NYC mayor Michael Bloomberg, a former Dem and ex-Republican, backs Democrat Cuomo for governorBy Sara Kugler Frazier, AP
Wednesday, September 22, 2010
NYC mayor backs Andrew Cuomo in NY governor’s race
NEW YORK — New York Mayor Michael Bloomberg has endorsed Democrat Andrew Cuomo in the New York governor’s race, and Cuomo says he is taking a new poll with “a grain of salt.”
Bloomberg says that Cuomo, the state attorney general, is best equipped to fix problems in Albany. The popular billionaire mayor is a Democrat-turned-Republican-turned independent.
A Quinnipiac University poll released Wednesday shows Cuomo with a 49 percent to 43 percent lead over Carl Paladino among likely New York voters. Seven percent were undecided.
Cuomo says that an increase for Paladino is to be expected since Paladino is coming off a long-shot primary victory last week over former Congressman Rick Lazio. But Cuomo says the campaign has just begun.
THIS IS A BREAKING NEWS UPDATE. Check back soon for further information. AP’s earlier story is below.
ALBANY, N.Y. (AP) — A poll released Wednesday finds long-shot tea party Republican Carl Paladino is closing in on front-running Democrat Andrew Cuomo in the race for New York governor.
Cuomo was expected to get a boost later in the day with the endorsement of New York Mayor Michael Bloomberg, a person familiar with the announcement told The Associated Press. The person insisted on anonymity because the announcement had not been made.
Meanwhile, the head of the state’s Conservative party said he and Rick Lazio were discussing whether the former congressman would drop out of the race to consolidate forces behind Paladino, who defeated Lazio in the GOP primary last week. The Conservative line has been important for Republicans running in the heavily Democratic state.
The Quinnipiac University polls showed Cuomo with a 49 percent to 43 percent lead among likely New York voters. Seven percent were undecided. Lazio was not included in the poll.
“The question was whether Carl Paladino would get a bounce from his big Republican primary victory. The answer is yes,” said Quinnipiac polling Director Maurice Carroll. “He’s within shouting distance and — you can count on it — he will be shouting.”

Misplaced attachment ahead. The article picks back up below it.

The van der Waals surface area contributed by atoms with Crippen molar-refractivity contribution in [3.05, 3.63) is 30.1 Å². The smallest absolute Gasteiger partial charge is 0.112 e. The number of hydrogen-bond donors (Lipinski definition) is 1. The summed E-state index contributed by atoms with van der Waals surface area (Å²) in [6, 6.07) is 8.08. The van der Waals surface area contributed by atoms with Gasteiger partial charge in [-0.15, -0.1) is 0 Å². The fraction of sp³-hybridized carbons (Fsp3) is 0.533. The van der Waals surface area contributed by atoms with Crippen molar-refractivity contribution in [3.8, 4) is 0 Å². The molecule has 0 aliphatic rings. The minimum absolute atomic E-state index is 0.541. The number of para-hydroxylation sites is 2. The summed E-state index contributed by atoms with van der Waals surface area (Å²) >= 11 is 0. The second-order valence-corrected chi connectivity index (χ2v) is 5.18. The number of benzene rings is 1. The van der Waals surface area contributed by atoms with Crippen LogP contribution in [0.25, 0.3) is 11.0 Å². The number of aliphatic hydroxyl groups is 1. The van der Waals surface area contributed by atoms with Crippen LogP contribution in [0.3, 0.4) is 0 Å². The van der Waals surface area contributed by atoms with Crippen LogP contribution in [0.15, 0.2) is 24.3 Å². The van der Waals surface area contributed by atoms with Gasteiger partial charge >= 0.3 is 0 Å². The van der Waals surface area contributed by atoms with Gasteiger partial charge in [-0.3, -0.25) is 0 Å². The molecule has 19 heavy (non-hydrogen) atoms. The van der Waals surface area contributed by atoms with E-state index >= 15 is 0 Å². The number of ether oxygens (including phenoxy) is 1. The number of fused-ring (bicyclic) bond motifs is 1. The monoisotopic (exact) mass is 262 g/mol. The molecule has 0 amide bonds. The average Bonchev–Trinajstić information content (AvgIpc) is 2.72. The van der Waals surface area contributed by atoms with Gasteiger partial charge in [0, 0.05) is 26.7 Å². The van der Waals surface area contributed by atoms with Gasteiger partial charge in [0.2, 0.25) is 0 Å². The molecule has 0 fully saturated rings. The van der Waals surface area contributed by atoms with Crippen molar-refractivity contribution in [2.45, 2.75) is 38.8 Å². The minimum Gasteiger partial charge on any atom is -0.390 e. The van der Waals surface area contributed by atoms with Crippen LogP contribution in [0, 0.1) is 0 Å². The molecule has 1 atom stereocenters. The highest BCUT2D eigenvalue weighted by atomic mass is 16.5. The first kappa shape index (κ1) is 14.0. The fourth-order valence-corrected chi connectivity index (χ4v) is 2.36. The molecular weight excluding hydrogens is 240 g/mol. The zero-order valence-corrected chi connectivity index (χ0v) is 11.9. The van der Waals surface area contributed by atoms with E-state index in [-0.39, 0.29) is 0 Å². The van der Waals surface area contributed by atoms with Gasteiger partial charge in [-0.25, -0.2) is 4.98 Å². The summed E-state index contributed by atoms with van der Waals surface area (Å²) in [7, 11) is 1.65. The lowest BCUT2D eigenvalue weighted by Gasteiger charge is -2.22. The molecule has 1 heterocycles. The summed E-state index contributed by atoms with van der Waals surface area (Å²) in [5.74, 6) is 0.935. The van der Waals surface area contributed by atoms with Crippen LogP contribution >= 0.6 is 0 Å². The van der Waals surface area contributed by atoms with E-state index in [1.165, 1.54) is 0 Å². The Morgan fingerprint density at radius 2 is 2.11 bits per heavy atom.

The poll found the straight-talking Buffalo developer had 54 percent of the support of women voters to Cuomo’s 34 percent. Men supported Cuomo, the one-term attorney general, 49 percent to 46 percent.
Paladino has sought to ride a wave of voter anger at Albany’s high taxes, high spending and string of corruption cases in state government, all of which is controlled by Democrats.
“Attorney General Andrew Cuomo might be a victim of his own excess,” Carroll said. “Politicians and polls have depicted him so relentlessly as a sure thing that he might be a victim of the ‘throw the bums out’ attitude that hits incumbents in this angry year.”
Quinnipiac found that the largest share of those polled — 41 percent — said the most important quality in a candidate is the ability to bring change. Just two in 10 felt a candidate needs to share their values and about the same felt honesty was a top quality.
Paladino is a tea party-supported Republican who shocked the GOP by winning the primary over Lazio, the party’s designee.
Carroll said Paladino’s support is boosted by conservative voters and those who are motivated to vote in November.
Lazio won the support of the Conservative Party in May, but is now undecided about whether he will keep his spot on the November ballot. Party Chairman Michael Long said he and Lazio planned to talk about it more Wednesday.
If the Lazio were to drop out, the Conservative Party could replace him on the November ballot, Long said. The party needs to attract 50,000 votes to maintain its automatic ballot line and the influence on New York politics that it brings.
In previous polls of registered voters, rather than Wednesday’s poll of likely voters, Cuomo has held a better than 2-to-1 edge. Cuomo also has more than $20 million in his campaign account as of the latest filings last summer, although Paladino — a millionaire — is now starting to raise cash to add to the more than $10 million of his own money he has pledged to spend.
The poll questioned 751 likely voters from last Thursday 16 to Monday. It has a margin of error of plus or minus 3.6 percentage points.
Associated Press Writer Sara Kugler Frazier contributed to this report from New York.
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